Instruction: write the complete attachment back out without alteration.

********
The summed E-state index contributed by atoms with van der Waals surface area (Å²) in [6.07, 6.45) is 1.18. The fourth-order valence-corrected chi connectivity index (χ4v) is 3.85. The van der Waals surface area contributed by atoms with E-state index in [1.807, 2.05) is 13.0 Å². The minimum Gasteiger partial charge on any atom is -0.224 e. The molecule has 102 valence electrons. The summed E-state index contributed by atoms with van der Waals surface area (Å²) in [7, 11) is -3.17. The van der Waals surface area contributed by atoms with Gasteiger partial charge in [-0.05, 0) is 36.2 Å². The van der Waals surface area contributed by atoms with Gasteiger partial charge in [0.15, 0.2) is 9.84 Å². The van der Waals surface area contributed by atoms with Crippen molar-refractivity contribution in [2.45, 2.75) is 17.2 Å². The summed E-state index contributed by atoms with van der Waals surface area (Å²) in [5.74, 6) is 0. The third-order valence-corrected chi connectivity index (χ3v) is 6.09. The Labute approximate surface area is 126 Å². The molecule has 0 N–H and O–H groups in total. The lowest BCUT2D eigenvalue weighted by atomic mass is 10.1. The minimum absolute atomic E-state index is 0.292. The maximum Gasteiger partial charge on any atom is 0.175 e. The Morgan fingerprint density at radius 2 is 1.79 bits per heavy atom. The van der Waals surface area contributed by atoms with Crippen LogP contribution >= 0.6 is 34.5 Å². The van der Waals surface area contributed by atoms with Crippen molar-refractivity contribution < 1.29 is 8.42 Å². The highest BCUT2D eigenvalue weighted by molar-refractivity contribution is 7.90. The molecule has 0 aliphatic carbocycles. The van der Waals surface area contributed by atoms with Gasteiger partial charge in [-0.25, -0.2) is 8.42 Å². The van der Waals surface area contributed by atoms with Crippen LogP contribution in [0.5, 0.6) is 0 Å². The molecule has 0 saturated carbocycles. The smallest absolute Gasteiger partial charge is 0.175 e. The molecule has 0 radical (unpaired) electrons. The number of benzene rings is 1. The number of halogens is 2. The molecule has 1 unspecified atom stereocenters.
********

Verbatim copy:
The summed E-state index contributed by atoms with van der Waals surface area (Å²) in [6.07, 6.45) is 1.18. The fourth-order valence-corrected chi connectivity index (χ4v) is 3.85. The van der Waals surface area contributed by atoms with E-state index in [1.807, 2.05) is 13.0 Å². The minimum Gasteiger partial charge on any atom is -0.224 e. The molecule has 102 valence electrons. The summed E-state index contributed by atoms with van der Waals surface area (Å²) in [7, 11) is -3.17. The van der Waals surface area contributed by atoms with Gasteiger partial charge in [-0.05, 0) is 36.2 Å². The van der Waals surface area contributed by atoms with Gasteiger partial charge in [0.15, 0.2) is 9.84 Å². The van der Waals surface area contributed by atoms with Crippen molar-refractivity contribution in [2.45, 2.75) is 17.2 Å². The summed E-state index contributed by atoms with van der Waals surface area (Å²) in [5.74, 6) is 0. The third-order valence-corrected chi connectivity index (χ3v) is 6.09. The Labute approximate surface area is 126 Å². The molecule has 0 N–H and O–H groups in total. The lowest BCUT2D eigenvalue weighted by atomic mass is 10.1. The minimum absolute atomic E-state index is 0.292. The maximum Gasteiger partial charge on any atom is 0.175 e. The Morgan fingerprint density at radius 2 is 1.79 bits per heavy atom. The van der Waals surface area contributed by atoms with Crippen LogP contribution >= 0.6 is 34.5 Å². The van der Waals surface area contributed by atoms with Crippen molar-refractivity contribution < 1.29 is 8.42 Å². The highest BCUT2D eigenvalue weighted by molar-refractivity contribution is 7.90. The molecule has 0 aliphatic carbocycles. The van der Waals surface area contributed by atoms with Gasteiger partial charge in [-0.25, -0.2) is 8.42 Å². The van der Waals surface area contributed by atoms with Crippen LogP contribution in [0.5, 0.6) is 0 Å². The molecule has 0 saturated carbocycles. The smallest absolute Gasteiger partial charge is 0.175 e. The molecule has 0 radical (unpaired) electrons. The number of benzene rings is 1. The number of halogens is 2. The molecule has 1 unspecified atom stereocenters.